We are not being chauvinists, nor do we want more medals.  Our duty is to
compete against the imperialists.  We must soften their arrogance.  They
have to stop underestimating our countries.  We must show them, and other
countries, what a people can do after experiencing a change, a revolution.
We must show them what can be done if there is social justice.  We must
also encourage our people to do more; give our people more happiness.  We
must practice sports.  We must test our strength and capacity.  We cannot
just rest on our laurels.  No.  We have not stopped working to improve our
medical techniques.  Much work is still being done to extend the life span
of our people, to make our people happy.  We have not stopped working in
the field of medicine just because we were very successful with some of our
research.  We did not stop working after achieving some success in the
fields of culture and education.  No.  We continued to work hard to improve
ourselves and we continue to build schools.  We must do the same in sports.

We must draft our plans for the future; our plans for 1990, 1995, and for
the year 2000.  We have to think of sports in the future.  We must think of
the installations we will need, the techniques we will have to master to
compete in the sports field.  We must put the names of all our physical
education professors into a computer.  We must find out where all of them
are--I have a feeling that many of them are doing other things.  We must
find out where they are.  We have many physical education schools, more
than any other country has.  We must evaluate our physical education plans.
We need those physical education professors and teachers in our schools,
factories, and family doctor centers.  Very soon we will have many people
who will live beyond 70, 80, and 90 years of age.  We have many people who
are already 50 or 60 years old.  All those people need to be taught how to
exercise.  Someone has to help them.  Therefore, there is work for
thousands and tens of thousands of physical education professors and
teachers.  They can work with our young people, workers, students, and
children.  I urge the swimming commission to hurry up and look for swimming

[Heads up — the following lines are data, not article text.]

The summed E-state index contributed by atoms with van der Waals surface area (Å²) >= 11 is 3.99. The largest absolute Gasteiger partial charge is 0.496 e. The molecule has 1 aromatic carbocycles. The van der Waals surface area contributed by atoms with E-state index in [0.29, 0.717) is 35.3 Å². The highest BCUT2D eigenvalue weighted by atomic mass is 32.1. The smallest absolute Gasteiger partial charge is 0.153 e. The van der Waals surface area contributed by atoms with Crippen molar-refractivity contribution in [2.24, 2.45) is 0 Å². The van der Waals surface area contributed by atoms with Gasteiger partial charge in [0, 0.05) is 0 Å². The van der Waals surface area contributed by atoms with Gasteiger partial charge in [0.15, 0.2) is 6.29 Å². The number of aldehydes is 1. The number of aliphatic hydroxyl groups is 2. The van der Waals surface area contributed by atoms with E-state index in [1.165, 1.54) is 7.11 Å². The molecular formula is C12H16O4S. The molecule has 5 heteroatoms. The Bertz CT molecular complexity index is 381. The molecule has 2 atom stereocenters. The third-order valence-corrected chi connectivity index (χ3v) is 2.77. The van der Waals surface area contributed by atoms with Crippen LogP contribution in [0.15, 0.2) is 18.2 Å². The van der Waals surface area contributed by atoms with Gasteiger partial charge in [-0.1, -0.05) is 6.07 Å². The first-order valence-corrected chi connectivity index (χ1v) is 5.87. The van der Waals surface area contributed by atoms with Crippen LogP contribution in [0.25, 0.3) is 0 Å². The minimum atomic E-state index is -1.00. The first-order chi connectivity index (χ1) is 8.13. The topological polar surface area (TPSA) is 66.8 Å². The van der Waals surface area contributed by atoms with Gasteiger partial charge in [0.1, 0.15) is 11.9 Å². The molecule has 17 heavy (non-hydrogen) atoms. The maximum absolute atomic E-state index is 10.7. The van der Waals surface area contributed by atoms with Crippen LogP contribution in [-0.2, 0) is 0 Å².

instructors.  We are going to build as many swimming pools as we need.  I
am no longer going to speak in numbers.  We are going to study this matter
and build as many pools as we can.  Having a pool does not mean that we are
wasting water.  Today, there are very good filters that can keep the water
clean for 6 months.  We will not be wasting water.  Currently, we are
throwing our used water into the sea.  The possibility of treating this
water and using it for irrigation purposes is already being studied.  If
this is possible, we will not only be covering the needs of the people, but
also the needs of the agricultural sector.  Therefore, we do not have to
think of a pool as something that uses up a lot of water.  It does use up
some electricity.  The water purifiers and other pumps use up some

I have been talking to you about all our plans for the future.  I have
talked about the schools we are building and the physical education
teachers and professors we are planning to train.  I have talked to you
about our plans for the future.

You have now returned to the country.  You will continue to train and
compete.  I know that all the athletes who represented us in Indianapolis
are not here today.  The last time we met the volleyball team was not able
to be present.  Today our baseball team is not present.  They are visiting
some island, I do not know which, and they are really beating the daylights
out of the other team.  When I was getting ready to come here, I heard that
they had already scored 21 home runs.  They are really beating the
daylights out of the other team.  Next time we will have to send our Little
League there.  I think it would be better.  This way we will give this team
a break.  I nearly joined them at one time. [applause]

I also know that you took a few days off and I hope you and your families
enjoyed yourselves.  The athletes were the first to take a few days off.
They were followed by the instructors and the other members of the
delegation.  I do not know if the referees even took some days off.  I